Vatican Corner 12-29-2019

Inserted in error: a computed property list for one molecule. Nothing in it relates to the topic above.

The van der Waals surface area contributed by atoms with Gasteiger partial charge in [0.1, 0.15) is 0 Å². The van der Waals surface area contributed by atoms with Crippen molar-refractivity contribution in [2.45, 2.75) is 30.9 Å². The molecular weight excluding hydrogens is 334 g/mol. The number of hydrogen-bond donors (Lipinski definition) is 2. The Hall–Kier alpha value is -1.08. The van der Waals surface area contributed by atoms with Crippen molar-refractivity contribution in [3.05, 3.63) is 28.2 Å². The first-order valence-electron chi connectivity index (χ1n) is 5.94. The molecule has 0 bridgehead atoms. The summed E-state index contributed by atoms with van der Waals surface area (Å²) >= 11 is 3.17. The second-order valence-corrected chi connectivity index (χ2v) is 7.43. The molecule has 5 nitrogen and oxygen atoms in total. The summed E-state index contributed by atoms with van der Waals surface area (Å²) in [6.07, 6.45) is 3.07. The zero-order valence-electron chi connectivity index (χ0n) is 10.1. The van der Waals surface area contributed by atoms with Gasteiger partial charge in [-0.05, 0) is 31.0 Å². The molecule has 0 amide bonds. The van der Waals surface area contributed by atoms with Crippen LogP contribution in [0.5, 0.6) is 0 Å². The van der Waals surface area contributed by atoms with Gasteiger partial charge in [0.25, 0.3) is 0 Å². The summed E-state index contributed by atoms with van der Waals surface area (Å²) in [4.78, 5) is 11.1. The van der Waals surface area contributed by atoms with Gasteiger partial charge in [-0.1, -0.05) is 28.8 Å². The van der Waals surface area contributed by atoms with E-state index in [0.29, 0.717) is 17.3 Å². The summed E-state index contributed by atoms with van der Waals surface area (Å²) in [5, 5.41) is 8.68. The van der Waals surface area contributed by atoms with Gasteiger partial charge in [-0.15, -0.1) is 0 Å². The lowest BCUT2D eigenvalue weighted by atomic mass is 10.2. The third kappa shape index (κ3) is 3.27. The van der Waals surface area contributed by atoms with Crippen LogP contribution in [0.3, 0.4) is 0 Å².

More than 400 books have been written about the Star of Bethlehem and how its story could fit within modern astronomy. In a recent article in Evening Standard Magazine, Guy Consolmago, the director of the Vatican Observatory, an American Jesuit brother with a doctorate in planetary science, addressed the question “Can science explain the mystery of the Star of Bethlehem?” The Gospel of Matthew says the Wise Men were led to Bethlehem by a “star in the east.” Consolmago rules out the possibility that that star could have been a supernova – the last explosion of a dying star. A supernova, even one that could have exploded around the time of Christ’s birth would still be producing residual radio waves that would be observable today in the sky with radio telescopes. No such waves have been detected. Could the Star have been a comet? He says probably not, given that no one else in the ancient world recorded seeing a comet at that time, and that a comet was considered a warning sign of bad things to come, and not a good sign. He says astronomer’s favorite explanation for the Star of Bethlehem has to do with planetary conjunctions, where celestial bodies appear to be very close to each other as seen from earth. Calculations show that there was an unusual planetary grouping of exceptional closeness in 6 B.C. between Mercury, Venus, Mars, Jupiter and Saturn. Also in 3 B.C. Venus and Jupiter had a very close conjunction, and again in 2 B.C., where they appeared to be as one. Conjunctions would have been interesting to astronomers who may have been in Babylon an ancient center of astronomy. Archaeologists have found cuneiform tablets where the ancient observatory existed that speak of such a star. Those astronomers probably also knew about the prophecy concerning a coming Jewish Messiah. They could have interpreted such celestial conjunctions as the birth of a king in the land of the Jews and set out to find him. Modern astronomy offers planetary conjunctions as a possible scientific explanation for the Star of Bethlehem., but it is just a guess if their observation actually sent the Magi on their historic journey. Guy Consolmagno concluded in another article by saying “Actually, to me the most astonishing part of the story of the Magi is not that they would predict the birth of a king from the positions of the planets; any fortune teller could have done that kind of calculation. Nor is it that they’d pull up roots and travel afar to find out if they were right; we astronomers do that all the time. Instead, it’s that they would be able and willing to recognize the king they were seeking in the child they found in a manger.” Are we able and willing to recognize the child in the manger as well?